We Owe Them

I began my journey as a songwriter and performer in the early nineties. At the time I was inspired by the music of Keith Green. His enthusiastic piano style was probably in part influenced by Elton John's; it's certainly been compared to it. In the early nineties Elton was riding high in the charts with Don't Let The Sun Go Down On Me: the live at Wembley, duet with George Michael, version. As the decade headed to it's close he'd score the UK's all time biggest-selling single with the Diana tribute version of Candle In The Wind. Despite this he didn't register on my musical radar.

I owe it to two movies that I discovered the wonders of Elton's early work. Almost Famous introduced me to Tiny Dancer and Elizabethtown to My Father's Gun. The latter movie's Free Bird scene is my favourite cinematic rock-out moment. Obviously, I owe Cameron Crowe! Type 'Elton John' into my iTunes and the search returns 142 songs. This represents most of his early seventies output and almost everything from the late nineties onward. The latest addition is this week's release The Union, a collaboration with Leon Russell.

I have to confess before reading about this album I'd never heard of Russell. Several reviews and interviews later it's clear that Elton would not be musician we know him as without the influence of Russell. Listen to the album and it's hard to tell who's playing what. All I know is I'd be happy to play any of it. But beyond wanting to recommend it to all lovers of real music, The Union got me thinking. The picture of the star known for his excesses providing a platform for a now largely unknown inspiration is a powerful one.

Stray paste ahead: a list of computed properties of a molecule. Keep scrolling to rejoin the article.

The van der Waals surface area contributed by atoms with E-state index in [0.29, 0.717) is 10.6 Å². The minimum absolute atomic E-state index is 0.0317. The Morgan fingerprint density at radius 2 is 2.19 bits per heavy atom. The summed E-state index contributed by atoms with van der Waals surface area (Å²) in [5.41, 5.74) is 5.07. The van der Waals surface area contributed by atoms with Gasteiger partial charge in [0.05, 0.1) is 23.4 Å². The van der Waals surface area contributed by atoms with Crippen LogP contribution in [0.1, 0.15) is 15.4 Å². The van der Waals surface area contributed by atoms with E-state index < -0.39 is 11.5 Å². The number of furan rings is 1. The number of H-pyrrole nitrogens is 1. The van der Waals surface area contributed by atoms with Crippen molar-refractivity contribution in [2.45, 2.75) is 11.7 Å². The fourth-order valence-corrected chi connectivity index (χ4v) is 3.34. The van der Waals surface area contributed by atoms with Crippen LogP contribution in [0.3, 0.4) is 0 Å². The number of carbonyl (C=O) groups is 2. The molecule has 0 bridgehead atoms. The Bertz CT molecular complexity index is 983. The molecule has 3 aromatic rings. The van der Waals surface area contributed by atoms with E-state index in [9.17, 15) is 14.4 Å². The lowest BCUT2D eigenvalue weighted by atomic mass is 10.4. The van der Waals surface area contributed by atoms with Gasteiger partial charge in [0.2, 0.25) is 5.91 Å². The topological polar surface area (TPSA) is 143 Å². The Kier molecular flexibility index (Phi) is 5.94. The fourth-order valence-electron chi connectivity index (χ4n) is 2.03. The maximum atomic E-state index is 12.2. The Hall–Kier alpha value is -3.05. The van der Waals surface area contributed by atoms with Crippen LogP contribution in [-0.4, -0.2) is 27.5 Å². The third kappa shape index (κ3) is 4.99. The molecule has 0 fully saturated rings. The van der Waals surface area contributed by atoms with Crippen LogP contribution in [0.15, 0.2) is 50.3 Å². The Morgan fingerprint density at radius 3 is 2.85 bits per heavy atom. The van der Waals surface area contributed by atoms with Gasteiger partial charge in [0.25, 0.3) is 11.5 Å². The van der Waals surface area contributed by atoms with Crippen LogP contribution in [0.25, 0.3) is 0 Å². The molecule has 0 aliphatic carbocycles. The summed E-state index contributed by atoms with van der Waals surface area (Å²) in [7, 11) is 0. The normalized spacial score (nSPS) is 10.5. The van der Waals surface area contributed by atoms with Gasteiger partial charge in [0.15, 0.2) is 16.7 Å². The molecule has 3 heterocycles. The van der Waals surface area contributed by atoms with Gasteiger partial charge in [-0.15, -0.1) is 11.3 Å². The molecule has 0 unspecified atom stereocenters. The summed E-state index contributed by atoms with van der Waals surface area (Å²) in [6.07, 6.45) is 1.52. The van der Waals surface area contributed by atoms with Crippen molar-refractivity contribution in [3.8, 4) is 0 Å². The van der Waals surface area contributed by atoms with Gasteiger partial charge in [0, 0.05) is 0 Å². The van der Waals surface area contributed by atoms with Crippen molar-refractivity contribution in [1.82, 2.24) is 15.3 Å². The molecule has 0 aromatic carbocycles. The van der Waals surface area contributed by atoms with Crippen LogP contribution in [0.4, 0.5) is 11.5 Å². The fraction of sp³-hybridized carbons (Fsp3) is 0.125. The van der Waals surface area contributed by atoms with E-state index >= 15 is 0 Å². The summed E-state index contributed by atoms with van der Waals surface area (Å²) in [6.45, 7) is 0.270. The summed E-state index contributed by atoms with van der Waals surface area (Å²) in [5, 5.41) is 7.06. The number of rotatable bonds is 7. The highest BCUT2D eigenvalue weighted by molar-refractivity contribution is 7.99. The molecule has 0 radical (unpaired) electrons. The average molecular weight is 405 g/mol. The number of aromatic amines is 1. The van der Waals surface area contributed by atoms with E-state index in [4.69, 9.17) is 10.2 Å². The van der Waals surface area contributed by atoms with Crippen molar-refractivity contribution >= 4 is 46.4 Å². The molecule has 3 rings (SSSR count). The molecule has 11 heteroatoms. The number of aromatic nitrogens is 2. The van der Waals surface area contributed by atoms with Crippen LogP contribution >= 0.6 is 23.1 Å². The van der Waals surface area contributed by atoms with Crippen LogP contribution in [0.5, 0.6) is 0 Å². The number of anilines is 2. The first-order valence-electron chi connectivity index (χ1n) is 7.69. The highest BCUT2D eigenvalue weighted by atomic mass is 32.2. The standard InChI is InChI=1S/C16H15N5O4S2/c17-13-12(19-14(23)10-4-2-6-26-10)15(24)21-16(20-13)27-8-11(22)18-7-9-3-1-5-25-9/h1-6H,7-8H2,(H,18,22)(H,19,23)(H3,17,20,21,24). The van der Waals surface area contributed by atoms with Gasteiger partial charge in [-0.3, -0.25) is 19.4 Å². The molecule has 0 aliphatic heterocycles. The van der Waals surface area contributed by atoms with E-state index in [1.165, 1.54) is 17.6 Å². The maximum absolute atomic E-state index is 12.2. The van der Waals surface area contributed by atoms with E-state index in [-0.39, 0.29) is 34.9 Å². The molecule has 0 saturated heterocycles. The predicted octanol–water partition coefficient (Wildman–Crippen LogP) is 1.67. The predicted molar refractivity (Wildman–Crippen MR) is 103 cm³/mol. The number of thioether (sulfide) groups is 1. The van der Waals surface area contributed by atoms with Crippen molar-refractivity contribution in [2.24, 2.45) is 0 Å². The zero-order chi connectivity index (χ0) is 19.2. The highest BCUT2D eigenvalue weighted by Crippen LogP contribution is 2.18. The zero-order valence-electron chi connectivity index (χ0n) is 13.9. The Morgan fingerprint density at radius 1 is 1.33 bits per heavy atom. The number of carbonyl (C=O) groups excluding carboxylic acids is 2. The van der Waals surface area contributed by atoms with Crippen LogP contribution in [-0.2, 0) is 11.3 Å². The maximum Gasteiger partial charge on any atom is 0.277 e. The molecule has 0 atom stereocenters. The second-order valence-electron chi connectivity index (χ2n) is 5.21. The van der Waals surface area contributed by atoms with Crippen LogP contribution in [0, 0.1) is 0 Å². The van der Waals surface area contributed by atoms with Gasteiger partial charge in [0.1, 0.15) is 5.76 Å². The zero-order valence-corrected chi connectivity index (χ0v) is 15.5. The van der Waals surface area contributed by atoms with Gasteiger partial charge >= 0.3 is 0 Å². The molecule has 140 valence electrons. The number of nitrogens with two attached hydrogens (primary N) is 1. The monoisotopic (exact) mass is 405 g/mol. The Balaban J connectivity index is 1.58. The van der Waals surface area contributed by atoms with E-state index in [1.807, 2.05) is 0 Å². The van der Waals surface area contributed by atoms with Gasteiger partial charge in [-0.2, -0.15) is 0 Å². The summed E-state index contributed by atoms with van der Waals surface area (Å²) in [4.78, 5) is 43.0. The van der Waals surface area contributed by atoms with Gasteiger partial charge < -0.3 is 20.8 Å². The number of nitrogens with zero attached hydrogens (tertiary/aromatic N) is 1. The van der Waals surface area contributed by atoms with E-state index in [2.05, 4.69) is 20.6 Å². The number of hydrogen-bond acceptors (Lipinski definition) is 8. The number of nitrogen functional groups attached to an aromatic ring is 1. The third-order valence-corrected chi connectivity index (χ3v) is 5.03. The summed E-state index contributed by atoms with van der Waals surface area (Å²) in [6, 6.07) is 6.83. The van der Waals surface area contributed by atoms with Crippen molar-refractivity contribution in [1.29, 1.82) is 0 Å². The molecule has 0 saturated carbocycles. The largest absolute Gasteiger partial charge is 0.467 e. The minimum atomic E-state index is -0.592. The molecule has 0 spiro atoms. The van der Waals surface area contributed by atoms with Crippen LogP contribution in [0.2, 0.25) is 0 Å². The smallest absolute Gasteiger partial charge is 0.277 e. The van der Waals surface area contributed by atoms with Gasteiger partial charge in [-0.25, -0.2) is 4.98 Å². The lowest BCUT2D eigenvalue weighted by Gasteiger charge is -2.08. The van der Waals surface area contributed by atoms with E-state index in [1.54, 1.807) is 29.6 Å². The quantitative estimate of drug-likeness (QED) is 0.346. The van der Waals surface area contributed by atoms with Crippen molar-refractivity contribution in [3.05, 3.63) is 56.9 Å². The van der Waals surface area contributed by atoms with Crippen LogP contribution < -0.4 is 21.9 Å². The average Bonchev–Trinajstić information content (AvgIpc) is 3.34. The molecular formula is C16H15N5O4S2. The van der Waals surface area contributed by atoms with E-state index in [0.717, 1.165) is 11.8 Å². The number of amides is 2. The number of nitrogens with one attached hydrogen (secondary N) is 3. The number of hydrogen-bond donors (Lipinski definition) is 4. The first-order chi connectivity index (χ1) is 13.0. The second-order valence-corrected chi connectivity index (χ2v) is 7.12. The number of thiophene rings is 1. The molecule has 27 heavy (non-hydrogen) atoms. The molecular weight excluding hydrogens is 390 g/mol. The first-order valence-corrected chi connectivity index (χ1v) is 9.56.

Let me move from piano to guitar to explain. I only began exploring what Oasis have to offer since leaving the UK, and since breaking up they have nothing more to give but arguably the best back-catalogue in Brit Pop. They kicked off the new millennium releasing Standing On The Shoulders Of Giants. They'd never made any secret of their Beatles obsession but this was as blatant a confession as you could hope for. It's a universal truth: others have gone before. We owe them. I've still yet to make a connection with The Beatles although I can see myself downloading some early Leon Russell. Even that's not the end of the line. Someone paved the way for him too.

Last week we had the privilege of meeting people without whom we could not be where we are doing what we're doing. We are in Jajce to start a new youth work project for Novi Most International. There is something pioneering about that. However, it doesn't come out of nowhere. We owe connections and the context to others who have gone before. We've met a few of them, there are more we've heard stories of, probably some we'll never know about. We may never fully understand how all the strands of the story fit together. That doesn't matter. Our job now is to play our part and to always remember we are not the only ones playing.


David said…
Keith Green had a big impact on me as a young Christian, 15 years old or so. I saw him at an event in St. Louis about a year before his death. That night of worship stands out in my memory as one of the first spiritual "highs" of my life. I still have two or three Keith Green albums on vinyl.

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